On signing another Minor League contract: “I definitely know with my age and everything like that [it’s difficult] to get a big-league deal. Unless you are going to have a Raul Ibanez year with 27 homers [it’s difficult to find a Major League contract].
“I’m not worried about it (signing a Minor League contract). I’m going to come into spring in great shape. (Signing a Minor League contract) also helps the ball club out because they can protect their extra player that they need to protect, and I’m all for it. I love being here and I love being in Cleveland, I love everything about it.”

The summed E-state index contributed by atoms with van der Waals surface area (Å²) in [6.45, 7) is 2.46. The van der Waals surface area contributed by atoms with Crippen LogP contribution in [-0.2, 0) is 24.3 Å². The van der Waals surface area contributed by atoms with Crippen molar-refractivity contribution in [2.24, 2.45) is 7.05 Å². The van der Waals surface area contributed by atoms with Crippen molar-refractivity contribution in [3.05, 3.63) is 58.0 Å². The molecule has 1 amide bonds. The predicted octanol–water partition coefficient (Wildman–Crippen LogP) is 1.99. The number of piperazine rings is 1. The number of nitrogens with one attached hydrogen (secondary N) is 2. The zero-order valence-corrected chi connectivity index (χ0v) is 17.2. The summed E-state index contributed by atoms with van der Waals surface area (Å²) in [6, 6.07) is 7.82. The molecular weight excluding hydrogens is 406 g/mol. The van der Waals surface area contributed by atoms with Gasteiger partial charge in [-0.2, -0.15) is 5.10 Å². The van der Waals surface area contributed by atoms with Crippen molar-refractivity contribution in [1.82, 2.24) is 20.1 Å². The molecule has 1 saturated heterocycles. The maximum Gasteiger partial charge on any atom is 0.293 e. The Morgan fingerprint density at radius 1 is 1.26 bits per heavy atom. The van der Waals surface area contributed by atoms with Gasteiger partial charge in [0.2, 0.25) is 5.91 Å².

Thoughts on still playing at age 43 (turns 43 in January): “I think you only dream about it. This will be 20 Major League seasons for me. I think when you go through your certain stepping stones of your career — whether it be I need to get to the big-leagues, I need to stay in the big leagues, I need to try and last in the big-leagues and get my 10 years in — after that, everything is kind of gravy. I’m definitely blessed and truly grateful for this opportunity. Not in my wildest dreams did I think that I would still be here. I don’t know if there will ever come a time that I’ll say that (going into a season thinking it’s the last). I think your body will give you a point and say I can’t do it anymore. There is going to come a point when that happens. I’m fighting and kicking and scratching to not make it happen, but there definitely is. I’ve been so blessed so far with my career in this game, it’s been unbelievable. Maybe someday, but right now I’m just trying to keep the attitude on what’s happening right here, right now in the present moment, which is to push this team to win a World Series because I think we have that type of ball club.”